Finding the wavefunction

In summary, in this conversation, the problem is to construct the function \psi (x,t) given the function a(k) = \frac{C \alpha}{\sqrt{ \pi}} e^{-\alpha ^2 k^2} and constants alpha and C. The process involves pulling out the constants from the given function and joining them with exponentials. The next step is to evaluate the integral, which can be tricky. Some possible approaches include completing the square and expressing the complex exponential in terms of sine and cosine. It may also be helpful to use an online calculus tool to look up the integral. The conversation also mentions the possibility of moving this topic to the advanced physics section and inquires about the LaTeX
  • #1
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In this problem I am given a function [tex] a(k) = \frac{C \alpha}{\sqrt{ \pi}} e^{-\alpha ^2 k^2} [/tex]
where alpha and C are both constants

Now I am supposed to construct [tex] \psi (x,t) [/tex]

My work:
[tex]\psi (x,t) = \int_{-\inf}^{\inf} a(k) e^{i[kx - \omega (k) t]} dk [/tex]
pull out the constants from our given function and join exponentials to get
[tex]\psi (x,t) = \frac{C \alpha}{\sqrt{\pi}} \int_{-inf}^{inf} e^{i[kx - \omega (k) t] - \alpha ^2 k^2} dk [/tex]
Here's where I am unsure. This is strange integral to evaluate, but my tactic was to complete the square, and hope for the best. The rest of my work is shown below, but I don't know if it is right or not
[tex]\psi (x,t) = \frac{C \alpha}{\sqrt{\pi}} \int_{-inf}^{inf} e^{-(\alpha k - kx/2)^2 - (kx/2)^2 - \omega (k)t} dk [/tex]
Where do I go from here? What is the best way to evaluate this integral?
 
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  • #2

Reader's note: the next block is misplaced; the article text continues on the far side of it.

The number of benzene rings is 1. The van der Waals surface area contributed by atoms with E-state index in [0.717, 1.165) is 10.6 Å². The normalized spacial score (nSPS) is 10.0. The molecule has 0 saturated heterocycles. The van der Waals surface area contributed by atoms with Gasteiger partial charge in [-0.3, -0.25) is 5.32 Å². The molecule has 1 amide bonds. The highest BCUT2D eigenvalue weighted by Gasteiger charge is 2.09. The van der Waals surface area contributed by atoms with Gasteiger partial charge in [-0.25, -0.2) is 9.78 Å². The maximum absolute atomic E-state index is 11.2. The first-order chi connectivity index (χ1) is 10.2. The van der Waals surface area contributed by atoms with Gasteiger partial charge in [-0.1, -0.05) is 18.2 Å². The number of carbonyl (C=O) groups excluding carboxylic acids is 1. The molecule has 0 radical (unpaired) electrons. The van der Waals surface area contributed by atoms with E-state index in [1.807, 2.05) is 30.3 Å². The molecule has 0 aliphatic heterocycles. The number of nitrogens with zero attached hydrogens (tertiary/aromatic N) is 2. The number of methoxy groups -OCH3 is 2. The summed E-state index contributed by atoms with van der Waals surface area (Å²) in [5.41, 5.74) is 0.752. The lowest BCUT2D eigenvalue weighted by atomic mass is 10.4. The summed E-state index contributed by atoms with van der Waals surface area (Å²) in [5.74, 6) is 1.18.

Maybe quantum mechanics isn't intro level physics, should this be moved to advanced physics?

Also, what is the LaTeX command for infinity?
 
  • #3
Mindscrape said:
Maybe quantum mechanics isn't intro level physics, should this be moved to advanced physics?

Also, what is the LaTeX command for infinity?
It probably should be in the advanced section, but it is here now.

Have you tried expresseing the complex exponential in terms of sine and cosine? Have you tried using an online calculus tool to look up the integral?

[tex] \infty [/tex]

Do you have a finctional form for [tex] \omega (k) [/tex]?
 
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1. What is the wavefunction in quantum mechanics?

The wavefunction, also known as the quantum state, is a mathematical description of the quantum state of a particle or system. It contains all the information about the position, momentum, and other physical properties of the particle or system.

2. How is the wavefunction used in quantum mechanics?

The wavefunction is used to calculate the probability of obtaining a certain measurement result in quantum mechanics. By applying mathematical operations to the wavefunction, such as the Schrödinger equation, scientists can predict the behavior and properties of particles and systems.

3. How is the wavefunction related to the uncertainty principle?

The uncertainty principle states that it is impossible to simultaneously know the exact position and momentum of a particle. This is due to the wave-like nature of particles described by the wavefunction. The more accurately we know the position of a particle, the less accurately we can know its momentum, and vice versa.

4. Can the wavefunction be observed or measured?

No, the wavefunction itself cannot be observed or measured. It is a mathematical concept used to describe the quantum state of a system. However, the effects of the wavefunction can be observed through measurement and experimentation.

5. How does the wavefunction collapse in quantum measurements?

When a measurement is made on a quantum system, the wavefunction "collapses" to a particular state. This means that the probability of obtaining a certain measurement result is reduced to 100%. The exact mechanism of this collapse is still a topic of debate among scientists.

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